I don’t really follow all that much with fashion… I am an apparel designer by trade, so I know all the trends and I know who is doing what and where style, silhouette, and color are going, but I don’t really follow fashion designers…The fashion industry for its entire existence has worked to bring more clothes to more people for less—which is great for homogenization, but not great because these practices (similar with attempting to produce large volumes of anything) have created a lot of grey and black areas in the industry for the environment and the people that make the clothing. So, being a human that likes this planet, most brands and designers aren’t really doing it for me environmentally and ethically, and rarely aesthetically. For a longer version of this rant, check out my website about it:


What about favorite scientists or other role models?

I love hearing the stories about strong women doing what they want regardless of people telling them not to do something (with the reason being that they’re women), and rather being just as trailblazing and innovative as people consider men to be. Because, really any strong woman (and strong people) that have faced challenges and surmounted them with grace, humor, and their character intact are worthy of being role models. When I say I hear the stories, I mostly mean that I read a lot of autobiographies by comedians I like. They aren’t scientific, nor are they usually intellectually profound, but I’ve learned so much from them. Check out Yes Please by Amy Poehler and Furiously Happy by Jenny Lawson.

Image/Emily Daub's Jellyfish Skirt & Temperature Sensitive Twinkle Top

Image/Emily Daub's Jellyfish Skirt & Temperature Sensitive Twinkle Top

Image/Emily Daub

Image/Emily Daub

What advice do you have for younger girls (middle and high school) who want to pursue college majors in STEM?

It's hard. I don’t want that to be discouraging, but it's also one of the things you should know before you get into it. A lot of the classes aren't “fun” at first, because I don’t know about you, but Calc isn’t my idea of a good time. But just because it’s hard doesn't mean it isn’t worth doing or that you shouldn’t do it. Do it! It's fun! But it's a lot more fun once you're about halfway done. Also, you get to see the look of surprise on people’s faces when you say, “I have a B.S. in Engineering!” which is pretty nice.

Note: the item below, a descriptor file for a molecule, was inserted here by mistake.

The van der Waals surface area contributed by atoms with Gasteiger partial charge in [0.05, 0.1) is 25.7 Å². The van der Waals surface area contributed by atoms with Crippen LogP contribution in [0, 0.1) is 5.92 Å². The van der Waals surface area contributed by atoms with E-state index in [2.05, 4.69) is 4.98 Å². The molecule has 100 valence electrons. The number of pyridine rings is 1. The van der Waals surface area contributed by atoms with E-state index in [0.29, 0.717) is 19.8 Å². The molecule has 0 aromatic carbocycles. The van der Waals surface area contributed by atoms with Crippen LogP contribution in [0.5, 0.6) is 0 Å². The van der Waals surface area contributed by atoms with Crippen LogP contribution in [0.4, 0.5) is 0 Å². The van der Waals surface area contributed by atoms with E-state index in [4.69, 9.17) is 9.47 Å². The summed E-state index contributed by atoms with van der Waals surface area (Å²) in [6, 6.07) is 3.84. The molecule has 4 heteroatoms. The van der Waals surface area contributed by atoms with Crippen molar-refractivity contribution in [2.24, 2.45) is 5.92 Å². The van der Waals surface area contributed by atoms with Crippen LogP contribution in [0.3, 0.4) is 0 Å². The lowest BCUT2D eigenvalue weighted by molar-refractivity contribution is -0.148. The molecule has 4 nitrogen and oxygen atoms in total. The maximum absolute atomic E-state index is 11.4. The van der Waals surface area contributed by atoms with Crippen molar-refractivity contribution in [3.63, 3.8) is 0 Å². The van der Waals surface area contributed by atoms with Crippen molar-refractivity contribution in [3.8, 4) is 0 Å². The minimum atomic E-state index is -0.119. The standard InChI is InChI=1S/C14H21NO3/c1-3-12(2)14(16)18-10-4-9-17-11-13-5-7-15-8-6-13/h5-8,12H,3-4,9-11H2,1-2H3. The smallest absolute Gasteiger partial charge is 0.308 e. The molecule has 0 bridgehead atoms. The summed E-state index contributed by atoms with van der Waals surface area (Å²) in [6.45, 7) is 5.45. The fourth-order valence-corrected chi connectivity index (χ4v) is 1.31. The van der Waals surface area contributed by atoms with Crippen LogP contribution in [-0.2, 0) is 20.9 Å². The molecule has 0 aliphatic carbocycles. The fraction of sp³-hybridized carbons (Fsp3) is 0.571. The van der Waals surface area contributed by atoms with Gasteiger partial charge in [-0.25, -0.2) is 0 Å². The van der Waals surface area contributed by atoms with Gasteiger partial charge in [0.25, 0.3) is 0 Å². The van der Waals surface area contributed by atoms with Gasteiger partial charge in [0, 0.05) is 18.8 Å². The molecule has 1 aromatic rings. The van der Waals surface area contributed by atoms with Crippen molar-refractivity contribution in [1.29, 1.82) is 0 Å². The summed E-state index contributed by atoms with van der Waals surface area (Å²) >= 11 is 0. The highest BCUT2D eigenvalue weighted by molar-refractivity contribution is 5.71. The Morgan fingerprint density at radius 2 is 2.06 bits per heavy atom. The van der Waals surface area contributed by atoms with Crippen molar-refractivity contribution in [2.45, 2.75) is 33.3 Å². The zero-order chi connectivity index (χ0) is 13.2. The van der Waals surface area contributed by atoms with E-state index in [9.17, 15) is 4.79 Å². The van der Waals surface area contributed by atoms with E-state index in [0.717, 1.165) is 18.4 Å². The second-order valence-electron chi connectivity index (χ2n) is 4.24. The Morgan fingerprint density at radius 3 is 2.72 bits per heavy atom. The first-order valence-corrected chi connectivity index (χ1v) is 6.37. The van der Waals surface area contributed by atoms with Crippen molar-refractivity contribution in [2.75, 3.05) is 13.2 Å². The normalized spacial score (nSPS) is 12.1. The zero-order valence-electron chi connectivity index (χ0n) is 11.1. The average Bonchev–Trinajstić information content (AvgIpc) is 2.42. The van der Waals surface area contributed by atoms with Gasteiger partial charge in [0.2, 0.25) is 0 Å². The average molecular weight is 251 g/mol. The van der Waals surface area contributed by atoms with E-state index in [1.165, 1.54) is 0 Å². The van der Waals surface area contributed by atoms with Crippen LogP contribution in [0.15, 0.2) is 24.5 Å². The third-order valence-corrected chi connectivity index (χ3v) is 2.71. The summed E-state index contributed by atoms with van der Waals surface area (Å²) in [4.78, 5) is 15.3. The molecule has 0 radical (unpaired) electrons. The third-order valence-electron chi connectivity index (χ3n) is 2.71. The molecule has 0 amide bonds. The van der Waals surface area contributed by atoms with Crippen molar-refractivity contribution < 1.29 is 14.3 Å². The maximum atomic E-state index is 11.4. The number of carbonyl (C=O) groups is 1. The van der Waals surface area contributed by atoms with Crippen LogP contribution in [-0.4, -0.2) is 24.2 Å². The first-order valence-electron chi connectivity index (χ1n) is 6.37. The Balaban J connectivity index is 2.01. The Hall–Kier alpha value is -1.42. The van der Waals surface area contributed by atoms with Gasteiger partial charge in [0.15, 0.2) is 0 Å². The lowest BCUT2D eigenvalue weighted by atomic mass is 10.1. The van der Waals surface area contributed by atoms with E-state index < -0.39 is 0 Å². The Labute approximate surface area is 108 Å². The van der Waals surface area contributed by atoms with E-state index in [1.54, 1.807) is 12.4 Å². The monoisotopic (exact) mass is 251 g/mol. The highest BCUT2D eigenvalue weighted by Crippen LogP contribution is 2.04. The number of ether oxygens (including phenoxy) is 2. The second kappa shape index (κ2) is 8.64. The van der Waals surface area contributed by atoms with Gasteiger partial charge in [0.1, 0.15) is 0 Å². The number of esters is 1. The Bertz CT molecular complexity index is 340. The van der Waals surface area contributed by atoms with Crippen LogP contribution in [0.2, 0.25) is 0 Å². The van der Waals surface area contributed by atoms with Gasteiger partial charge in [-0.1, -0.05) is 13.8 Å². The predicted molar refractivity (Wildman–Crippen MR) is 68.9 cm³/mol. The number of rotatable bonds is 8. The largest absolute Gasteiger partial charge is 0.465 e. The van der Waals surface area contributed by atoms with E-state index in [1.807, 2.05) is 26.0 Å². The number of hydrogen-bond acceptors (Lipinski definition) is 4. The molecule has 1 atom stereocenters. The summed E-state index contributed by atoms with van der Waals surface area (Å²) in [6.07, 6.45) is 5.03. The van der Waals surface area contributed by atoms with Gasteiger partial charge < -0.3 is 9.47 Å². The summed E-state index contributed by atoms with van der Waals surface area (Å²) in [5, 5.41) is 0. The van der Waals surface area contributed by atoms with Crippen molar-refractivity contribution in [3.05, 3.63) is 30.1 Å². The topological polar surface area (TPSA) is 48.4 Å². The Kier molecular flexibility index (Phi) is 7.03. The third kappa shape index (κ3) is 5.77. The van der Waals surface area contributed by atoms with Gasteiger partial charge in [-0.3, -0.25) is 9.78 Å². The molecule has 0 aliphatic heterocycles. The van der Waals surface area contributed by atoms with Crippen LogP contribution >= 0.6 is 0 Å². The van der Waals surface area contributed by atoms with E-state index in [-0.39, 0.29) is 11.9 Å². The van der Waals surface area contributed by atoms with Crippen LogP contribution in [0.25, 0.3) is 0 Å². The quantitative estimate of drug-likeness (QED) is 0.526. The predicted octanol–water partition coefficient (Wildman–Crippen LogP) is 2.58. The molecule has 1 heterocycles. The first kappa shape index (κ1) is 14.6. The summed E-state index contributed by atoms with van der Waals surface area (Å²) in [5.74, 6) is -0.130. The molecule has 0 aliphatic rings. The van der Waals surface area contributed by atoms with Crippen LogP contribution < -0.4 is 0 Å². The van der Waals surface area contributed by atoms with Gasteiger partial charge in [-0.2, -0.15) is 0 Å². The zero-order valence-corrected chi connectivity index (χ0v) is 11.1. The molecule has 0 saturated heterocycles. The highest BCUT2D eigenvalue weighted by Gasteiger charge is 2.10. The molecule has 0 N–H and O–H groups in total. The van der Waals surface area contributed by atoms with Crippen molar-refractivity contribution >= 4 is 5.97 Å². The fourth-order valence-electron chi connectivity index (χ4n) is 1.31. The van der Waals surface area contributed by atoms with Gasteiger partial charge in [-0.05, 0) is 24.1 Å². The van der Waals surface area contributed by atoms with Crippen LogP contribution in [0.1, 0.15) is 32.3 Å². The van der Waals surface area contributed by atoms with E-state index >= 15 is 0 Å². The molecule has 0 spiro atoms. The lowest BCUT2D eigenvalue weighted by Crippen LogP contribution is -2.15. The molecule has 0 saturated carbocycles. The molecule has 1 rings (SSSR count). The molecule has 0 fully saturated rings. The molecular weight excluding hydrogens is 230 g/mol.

Also, as a girl, you kind of have to not care what people think of you (thinking you spent more time on your makeup than studying)—or even when it's in the positive direction (people being nicer when you don't know stuff, because they don’t expect women to know stuff). But if you find yourself within yourself, rather than letting these kinds of interactions or judgments affect you, ignore it.

Allowing people’s judgments will just suck your energy and make you feel bad about yourself, and as Eleanor Roosevelt said: “No one can make you feel inferior without your consent.” So, don’t give that consent by giving pause to it. Do your thing—and be excellent.  

If you were a superhero, what would your go-to wearable tech device be?

The wearable tech device I would make would be a Harry Potter-esque invisibility cloak—a bunch of LEDs and cameras all over a cloak (LEDs on one side that show what the camera sees on the other side or something along those lines…). Although if I were to have a superpower, it would be the ability to change how I look, like Tonks from Harry Potter. Invisibility exists in anonymity! Or persuasion, allowing you to persuade anyone of anything would be super cool. (Free plane tickets, anyone?)

Be sure to check out Emily's wearable tech creations on her website and follow her on Instagram and Twitter.